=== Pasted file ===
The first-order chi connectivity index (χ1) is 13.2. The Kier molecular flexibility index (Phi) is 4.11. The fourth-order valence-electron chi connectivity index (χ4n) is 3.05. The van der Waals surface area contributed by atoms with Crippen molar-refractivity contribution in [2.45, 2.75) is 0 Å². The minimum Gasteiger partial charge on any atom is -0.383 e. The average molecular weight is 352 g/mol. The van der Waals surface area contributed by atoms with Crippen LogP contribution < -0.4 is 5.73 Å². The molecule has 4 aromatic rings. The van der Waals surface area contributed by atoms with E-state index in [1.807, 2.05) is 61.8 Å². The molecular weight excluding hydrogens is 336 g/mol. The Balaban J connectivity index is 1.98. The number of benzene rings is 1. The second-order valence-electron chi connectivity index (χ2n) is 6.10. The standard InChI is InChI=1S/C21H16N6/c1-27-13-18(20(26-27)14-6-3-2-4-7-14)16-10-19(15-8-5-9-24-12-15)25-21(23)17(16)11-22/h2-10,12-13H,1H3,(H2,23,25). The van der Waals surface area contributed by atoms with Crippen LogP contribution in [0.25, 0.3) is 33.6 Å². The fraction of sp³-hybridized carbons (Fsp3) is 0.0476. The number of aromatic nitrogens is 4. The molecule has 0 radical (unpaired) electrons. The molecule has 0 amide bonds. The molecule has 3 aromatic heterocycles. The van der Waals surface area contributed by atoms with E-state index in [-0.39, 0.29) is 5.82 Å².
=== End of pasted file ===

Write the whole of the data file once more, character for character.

The first-order chi connectivity index (χ1) is 13.2. The Kier molecular flexibility index (Phi) is 4.11. The fourth-order valence-electron chi connectivity index (χ4n) is 3.05. The van der Waals surface area contributed by atoms with Crippen molar-refractivity contribution in [2.45, 2.75) is 0 Å². The minimum Gasteiger partial charge on any atom is -0.383 e. The average molecular weight is 352 g/mol. The van der Waals surface area contributed by atoms with Crippen LogP contribution < -0.4 is 5.73 Å². The molecule has 4 aromatic rings. The van der Waals surface area contributed by atoms with E-state index in [1.807, 2.05) is 61.8 Å². The molecular weight excluding hydrogens is 336 g/mol. The Balaban J connectivity index is 1.98. The number of benzene rings is 1. The second-order valence-electron chi connectivity index (χ2n) is 6.10. The standard InChI is InChI=1S/C21H16N6/c1-27-13-18(20(26-27)14-6-3-2-4-7-14)16-10-19(15-8-5-9-24-12-15)25-21(23)17(16)11-22/h2-10,12-13H,1H3,(H2,23,25). The van der Waals surface area contributed by atoms with Crippen LogP contribution in [0.25, 0.3) is 33.6 Å². The fraction of sp³-hybridized carbons (Fsp3) is 0.0476. The number of aromatic nitrogens is 4. The molecule has 0 radical (unpaired) electrons. The molecule has 0 amide bonds. The molecule has 3 aromatic heterocycles. The van der Waals surface area contributed by atoms with E-state index in [-0.39, 0.29) is 5.82 Å².